When the vertebrae in your cervical spine have begun to deteriorate, your doctor might recommend a specialized cervical fusion procedure to repair the damage and prevent further pain. Many people worry that fusing the vertebrae together will limit their mobility and prevent them from moving their neck and head normally after the surgery, but that is not normally the case. Here’s what you need to know about fusion surgery and mobility.
Your Doctor Will Preserve Your Range of Motion
The goal of fusion surgery is to stop the vertebrae from rubbing together and prevent damage to the surrounding nerves. However, most people only have one or two joints that are badly affected, while the others remain in good condition. If this is the case, the goal is to stop the bad joints from causing pain while allowing the rest of the vertebrae to pick up the slack.
Cervical vertebrae are smaller than the vertebrae lower down the spine, which means that even if a couple of them are fused together, you still have many additional joints that are able to move normally. Unless your doctor gives a specific reason for limiting your range of motion after surgery, they will work diligently to protect the surrounding vertebrae and ensure that you are still able to move your head and neck freely.
The Location of Your Cervical Fusion Matters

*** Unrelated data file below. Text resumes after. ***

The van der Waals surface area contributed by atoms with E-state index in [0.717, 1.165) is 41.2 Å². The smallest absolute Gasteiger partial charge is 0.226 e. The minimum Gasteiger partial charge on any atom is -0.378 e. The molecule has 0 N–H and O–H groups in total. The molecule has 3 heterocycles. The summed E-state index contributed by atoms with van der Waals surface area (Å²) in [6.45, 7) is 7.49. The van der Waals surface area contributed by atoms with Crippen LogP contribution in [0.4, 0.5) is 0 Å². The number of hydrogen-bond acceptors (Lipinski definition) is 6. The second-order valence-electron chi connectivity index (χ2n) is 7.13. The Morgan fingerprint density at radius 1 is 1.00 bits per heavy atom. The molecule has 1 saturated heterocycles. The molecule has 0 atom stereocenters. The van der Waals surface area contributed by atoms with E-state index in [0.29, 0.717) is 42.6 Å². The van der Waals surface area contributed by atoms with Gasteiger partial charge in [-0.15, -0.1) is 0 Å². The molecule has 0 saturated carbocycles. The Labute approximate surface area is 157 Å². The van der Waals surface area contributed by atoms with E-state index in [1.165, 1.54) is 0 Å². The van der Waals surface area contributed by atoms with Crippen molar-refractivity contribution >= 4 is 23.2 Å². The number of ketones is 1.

If you think about the way your neck works, you’ll quickly realize that most of the motion happens near the top of the spine at the base of the skull. Unless you are performing a specific exercise or motion, you rarely have occasion to touch your ears to your shoulders or your chin to your chest. In other words, the upper vertebrae account for the majority of your motion, while the lower vertebrae are more for stabilization.
Interestingly enough, it is the lower vertebrae that typically end up damaged and need to be fused. Your upper vertebrae may not be affected at all by the surgery, and it is possible that with less pain in the lower part of your neck, your mobility can increase.
Follow Your Doctor’s Instructions Carefully
The most critical time for your neck to heal is immediately after your surgery. Your doctor will give you a list of movements and exercises to work through which are designed to keep the area from growing stiff from disuse, as well as a pain management protocol to get you through the first few days. Proper stretching and normal movement after surgery will help rebuild the muscles around the vertebrae and strengthen your neck, protecting you from future injuries.
If you’re worried about the effects of fusion surgery on your ability to move normally, the good news is that you’re probably safe. While fusion sounds scary, the truth is that this surgery can help you regain lost mobility by stopping the source of your pain and rebuilding the strength in your neck and shoulders. To learn more about spinal fusions and how they work, contact Dr. Spayde at St. Charles Spine today.